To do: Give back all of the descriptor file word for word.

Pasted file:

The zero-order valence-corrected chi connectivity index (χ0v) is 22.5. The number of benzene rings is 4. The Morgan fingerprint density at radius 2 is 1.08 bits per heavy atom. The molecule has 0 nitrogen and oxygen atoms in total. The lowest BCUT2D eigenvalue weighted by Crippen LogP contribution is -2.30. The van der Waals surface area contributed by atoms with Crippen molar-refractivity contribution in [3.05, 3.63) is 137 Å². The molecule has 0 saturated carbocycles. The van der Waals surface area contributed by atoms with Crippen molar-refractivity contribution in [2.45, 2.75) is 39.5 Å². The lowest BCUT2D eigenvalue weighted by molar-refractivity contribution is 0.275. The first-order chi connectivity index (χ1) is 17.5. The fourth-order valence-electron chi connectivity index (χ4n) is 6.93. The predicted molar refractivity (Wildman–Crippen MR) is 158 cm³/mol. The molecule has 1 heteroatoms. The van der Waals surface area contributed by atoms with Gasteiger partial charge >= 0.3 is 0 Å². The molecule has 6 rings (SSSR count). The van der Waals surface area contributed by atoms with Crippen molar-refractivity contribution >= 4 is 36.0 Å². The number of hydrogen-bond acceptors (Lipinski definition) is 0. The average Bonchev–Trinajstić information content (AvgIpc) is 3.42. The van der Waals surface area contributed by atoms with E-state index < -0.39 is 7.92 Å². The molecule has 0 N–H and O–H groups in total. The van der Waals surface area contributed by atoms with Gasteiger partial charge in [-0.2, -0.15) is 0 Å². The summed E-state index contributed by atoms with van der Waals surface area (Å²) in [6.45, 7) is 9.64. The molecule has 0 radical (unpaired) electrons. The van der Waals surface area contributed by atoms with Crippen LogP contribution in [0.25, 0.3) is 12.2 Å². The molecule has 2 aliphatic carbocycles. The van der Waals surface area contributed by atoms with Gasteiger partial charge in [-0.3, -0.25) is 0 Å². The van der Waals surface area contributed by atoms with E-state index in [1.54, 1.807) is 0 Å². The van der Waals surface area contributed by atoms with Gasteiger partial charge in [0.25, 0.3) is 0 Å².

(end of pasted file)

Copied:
The zero-order valence-corrected chi connectivity index (χ0v) is 22.5. The number of benzene rings is 4. The Morgan fingerprint density at radius 2 is 1.08 bits per heavy atom. The molecule has 0 nitrogen and oxygen atoms in total. The lowest BCUT2D eigenvalue weighted by Crippen LogP contribution is -2.30. The van der Waals surface area contributed by atoms with Crippen molar-refractivity contribution in [3.05, 3.63) is 137 Å². The molecule has 0 saturated carbocycles. The van der Waals surface area contributed by atoms with Crippen molar-refractivity contribution in [2.45, 2.75) is 39.5 Å². The lowest BCUT2D eigenvalue weighted by molar-refractivity contribution is 0.275. The first-order chi connectivity index (χ1) is 17.5. The fourth-order valence-electron chi connectivity index (χ4n) is 6.93. The predicted molar refractivity (Wildman–Crippen MR) is 158 cm³/mol. The molecule has 1 heteroatoms. The van der Waals surface area contributed by atoms with Gasteiger partial charge >= 0.3 is 0 Å². The molecule has 6 rings (SSSR count). The van der Waals surface area contributed by atoms with Crippen molar-refractivity contribution >= 4 is 36.0 Å². The number of hydrogen-bond acceptors (Lipinski definition) is 0. The average Bonchev–Trinajstić information content (AvgIpc) is 3.42. The van der Waals surface area contributed by atoms with E-state index < -0.39 is 7.92 Å². The molecule has 0 N–H and O–H groups in total. The van der Waals surface area contributed by atoms with Gasteiger partial charge in [-0.2, -0.15) is 0 Å². The summed E-state index contributed by atoms with van der Waals surface area (Å²) in [6.45, 7) is 9.64. The molecule has 0 radical (unpaired) electrons. The van der Waals surface area contributed by atoms with Crippen LogP contribution in [0.25, 0.3) is 12.2 Å². The molecule has 2 aliphatic carbocycles. The van der Waals surface area contributed by atoms with Gasteiger partial charge in [-0.3, -0.25) is 0 Å². The van der Waals surface area contributed by atoms with E-state index in [1.54, 1.807) is 0 Å². The van der Waals surface area contributed by atoms with Gasteiger partial charge in [0.25, 0.3) is 0 Å².